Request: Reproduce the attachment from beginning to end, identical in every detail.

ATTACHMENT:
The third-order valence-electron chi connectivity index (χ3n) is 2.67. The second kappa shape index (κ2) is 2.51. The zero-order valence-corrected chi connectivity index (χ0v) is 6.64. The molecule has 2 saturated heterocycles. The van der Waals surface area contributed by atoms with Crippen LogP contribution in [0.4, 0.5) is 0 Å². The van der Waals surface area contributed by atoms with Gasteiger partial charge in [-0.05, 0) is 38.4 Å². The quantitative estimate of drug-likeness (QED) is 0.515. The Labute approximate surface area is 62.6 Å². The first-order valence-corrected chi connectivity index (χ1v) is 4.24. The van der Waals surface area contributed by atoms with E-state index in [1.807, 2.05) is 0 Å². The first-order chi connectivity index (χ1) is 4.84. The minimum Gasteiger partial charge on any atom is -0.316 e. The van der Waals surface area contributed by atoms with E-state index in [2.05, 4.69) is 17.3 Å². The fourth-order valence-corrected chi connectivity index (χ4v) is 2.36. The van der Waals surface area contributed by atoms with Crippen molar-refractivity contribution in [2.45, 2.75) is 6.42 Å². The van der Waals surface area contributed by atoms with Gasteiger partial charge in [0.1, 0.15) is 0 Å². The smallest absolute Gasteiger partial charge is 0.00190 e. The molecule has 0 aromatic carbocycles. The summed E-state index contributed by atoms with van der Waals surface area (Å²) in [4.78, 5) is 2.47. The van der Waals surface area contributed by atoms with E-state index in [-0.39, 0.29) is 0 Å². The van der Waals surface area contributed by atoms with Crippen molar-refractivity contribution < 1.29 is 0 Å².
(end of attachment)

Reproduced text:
The third-order valence-electron chi connectivity index (χ3n) is 2.67. The second kappa shape index (κ2) is 2.51. The zero-order valence-corrected chi connectivity index (χ0v) is 6.64. The molecule has 2 saturated heterocycles. The van der Waals surface area contributed by atoms with Crippen LogP contribution in [0.4, 0.5) is 0 Å². The van der Waals surface area contributed by atoms with Gasteiger partial charge in [-0.05, 0) is 38.4 Å². The quantitative estimate of drug-likeness (QED) is 0.515. The Labute approximate surface area is 62.6 Å². The first-order valence-corrected chi connectivity index (χ1v) is 4.24. The van der Waals surface area contributed by atoms with E-state index in [1.807, 2.05) is 0 Å². The first-order chi connectivity index (χ1) is 4.84. The minimum Gasteiger partial charge on any atom is -0.316 e. The van der Waals surface area contributed by atoms with E-state index in [2.05, 4.69) is 17.3 Å². The fourth-order valence-corrected chi connectivity index (χ4v) is 2.36. The van der Waals surface area contributed by atoms with Crippen molar-refractivity contribution in [2.45, 2.75) is 6.42 Å². The van der Waals surface area contributed by atoms with Gasteiger partial charge in [0.1, 0.15) is 0 Å². The smallest absolute Gasteiger partial charge is 0.00190 e. The molecule has 0 aromatic carbocycles. The summed E-state index contributed by atoms with van der Waals surface area (Å²) in [4.78, 5) is 2.47. The van der Waals surface area contributed by atoms with E-state index in [-0.39, 0.29) is 0 Å². The van der Waals surface area contributed by atoms with Crippen molar-refractivity contribution < 1.29 is 0 Å².